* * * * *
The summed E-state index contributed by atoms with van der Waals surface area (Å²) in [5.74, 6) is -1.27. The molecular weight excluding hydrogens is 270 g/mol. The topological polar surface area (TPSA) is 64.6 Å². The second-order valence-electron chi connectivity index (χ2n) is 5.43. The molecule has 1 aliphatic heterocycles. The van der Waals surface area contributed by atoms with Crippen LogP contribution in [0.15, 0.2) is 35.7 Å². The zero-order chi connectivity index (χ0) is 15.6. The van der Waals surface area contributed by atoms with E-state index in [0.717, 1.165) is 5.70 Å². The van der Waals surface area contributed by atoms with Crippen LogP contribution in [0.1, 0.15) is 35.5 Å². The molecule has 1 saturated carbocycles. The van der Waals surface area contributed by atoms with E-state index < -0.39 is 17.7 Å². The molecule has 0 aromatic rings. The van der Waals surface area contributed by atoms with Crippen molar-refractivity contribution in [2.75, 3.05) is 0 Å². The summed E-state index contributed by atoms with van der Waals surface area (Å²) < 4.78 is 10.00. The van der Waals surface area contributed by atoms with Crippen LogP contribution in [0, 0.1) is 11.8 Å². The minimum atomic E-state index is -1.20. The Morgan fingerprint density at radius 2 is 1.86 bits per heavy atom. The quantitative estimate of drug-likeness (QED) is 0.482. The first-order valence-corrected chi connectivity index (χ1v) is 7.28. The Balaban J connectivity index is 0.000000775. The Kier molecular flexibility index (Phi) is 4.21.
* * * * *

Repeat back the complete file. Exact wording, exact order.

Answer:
The summed E-state index contributed by atoms with van der Waals surface area (Å²) in [5.74, 6) is -1.27. The molecular weight excluding hydrogens is 270 g/mol. The topological polar surface area (TPSA) is 64.6 Å². The second-order valence-electron chi connectivity index (χ2n) is 5.43. The molecule has 1 aliphatic heterocycles. The van der Waals surface area contributed by atoms with Crippen LogP contribution in [0.15, 0.2) is 35.7 Å². The zero-order chi connectivity index (χ0) is 15.6. The van der Waals surface area contributed by atoms with E-state index in [0.717, 1.165) is 5.70 Å². The van der Waals surface area contributed by atoms with Crippen LogP contribution in [0.1, 0.15) is 35.5 Å². The molecule has 1 saturated carbocycles. The van der Waals surface area contributed by atoms with E-state index < -0.39 is 17.7 Å². The molecule has 0 aromatic rings. The van der Waals surface area contributed by atoms with Crippen molar-refractivity contribution in [2.75, 3.05) is 0 Å². The summed E-state index contributed by atoms with van der Waals surface area (Å²) < 4.78 is 10.00. The van der Waals surface area contributed by atoms with Crippen LogP contribution in [0, 0.1) is 11.8 Å². The minimum atomic E-state index is -1.20. The Morgan fingerprint density at radius 2 is 1.86 bits per heavy atom. The quantitative estimate of drug-likeness (QED) is 0.482. The first-order valence-corrected chi connectivity index (χ1v) is 7.28. The Balaban J connectivity index is 0.000000775. The Kier molecular flexibility index (Phi) is 4.21.